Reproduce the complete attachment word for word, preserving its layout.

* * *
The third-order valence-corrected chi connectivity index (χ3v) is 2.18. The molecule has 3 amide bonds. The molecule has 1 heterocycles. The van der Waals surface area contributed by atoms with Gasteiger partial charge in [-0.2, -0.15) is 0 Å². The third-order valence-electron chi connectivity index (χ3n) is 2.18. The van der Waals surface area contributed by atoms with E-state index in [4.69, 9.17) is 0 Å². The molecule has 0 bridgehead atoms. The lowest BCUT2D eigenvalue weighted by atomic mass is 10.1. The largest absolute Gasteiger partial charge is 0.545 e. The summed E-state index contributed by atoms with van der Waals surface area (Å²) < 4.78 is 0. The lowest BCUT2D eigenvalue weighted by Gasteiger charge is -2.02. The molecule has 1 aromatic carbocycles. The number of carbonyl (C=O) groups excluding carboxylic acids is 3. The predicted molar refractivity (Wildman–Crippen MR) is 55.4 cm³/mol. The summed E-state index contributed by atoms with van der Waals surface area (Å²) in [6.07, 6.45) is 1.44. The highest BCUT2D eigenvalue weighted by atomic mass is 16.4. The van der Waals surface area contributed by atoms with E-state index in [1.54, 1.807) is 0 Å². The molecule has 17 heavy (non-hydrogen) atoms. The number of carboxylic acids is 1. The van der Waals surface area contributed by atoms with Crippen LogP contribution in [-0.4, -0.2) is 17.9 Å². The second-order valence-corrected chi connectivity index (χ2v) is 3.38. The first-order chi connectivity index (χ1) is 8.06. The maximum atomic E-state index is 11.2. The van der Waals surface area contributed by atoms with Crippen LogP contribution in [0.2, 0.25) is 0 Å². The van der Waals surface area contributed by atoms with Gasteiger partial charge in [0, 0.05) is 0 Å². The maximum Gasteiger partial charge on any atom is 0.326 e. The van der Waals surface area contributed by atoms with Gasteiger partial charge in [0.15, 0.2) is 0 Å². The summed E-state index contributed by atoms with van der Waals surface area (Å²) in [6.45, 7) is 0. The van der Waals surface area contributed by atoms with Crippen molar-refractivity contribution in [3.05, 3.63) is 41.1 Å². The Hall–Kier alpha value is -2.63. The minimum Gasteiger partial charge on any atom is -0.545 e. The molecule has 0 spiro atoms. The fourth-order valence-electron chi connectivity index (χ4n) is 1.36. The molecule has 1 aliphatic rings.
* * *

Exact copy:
The third-order valence-corrected chi connectivity index (χ3v) is 2.18. The molecule has 3 amide bonds. The molecule has 1 heterocycles. The van der Waals surface area contributed by atoms with Gasteiger partial charge in [-0.2, -0.15) is 0 Å². The third-order valence-electron chi connectivity index (χ3n) is 2.18. The van der Waals surface area contributed by atoms with E-state index in [4.69, 9.17) is 0 Å². The molecule has 0 bridgehead atoms. The lowest BCUT2D eigenvalue weighted by atomic mass is 10.1. The largest absolute Gasteiger partial charge is 0.545 e. The summed E-state index contributed by atoms with van der Waals surface area (Å²) < 4.78 is 0. The lowest BCUT2D eigenvalue weighted by Gasteiger charge is -2.02. The molecule has 1 aromatic carbocycles. The number of carbonyl (C=O) groups excluding carboxylic acids is 3. The predicted molar refractivity (Wildman–Crippen MR) is 55.4 cm³/mol. The summed E-state index contributed by atoms with van der Waals surface area (Å²) in [6.07, 6.45) is 1.44. The highest BCUT2D eigenvalue weighted by atomic mass is 16.4. The van der Waals surface area contributed by atoms with E-state index in [1.54, 1.807) is 0 Å². The molecule has 17 heavy (non-hydrogen) atoms. The number of carboxylic acids is 1. The van der Waals surface area contributed by atoms with Crippen LogP contribution in [-0.4, -0.2) is 17.9 Å². The second-order valence-corrected chi connectivity index (χ2v) is 3.38. The first-order chi connectivity index (χ1) is 8.06. The maximum atomic E-state index is 11.2. The van der Waals surface area contributed by atoms with Crippen LogP contribution in [0.2, 0.25) is 0 Å². The van der Waals surface area contributed by atoms with Gasteiger partial charge in [0, 0.05) is 0 Å². The maximum Gasteiger partial charge on any atom is 0.326 e. The van der Waals surface area contributed by atoms with Gasteiger partial charge in [0.15, 0.2) is 0 Å². The summed E-state index contributed by atoms with van der Waals surface area (Å²) in [6.45, 7) is 0. The van der Waals surface area contributed by atoms with Crippen molar-refractivity contribution in [3.05, 3.63) is 41.1 Å². The Hall–Kier alpha value is -2.63. The minimum Gasteiger partial charge on any atom is -0.545 e. The molecule has 0 spiro atoms. The fourth-order valence-electron chi connectivity index (χ4n) is 1.36. The molecule has 1 aliphatic rings.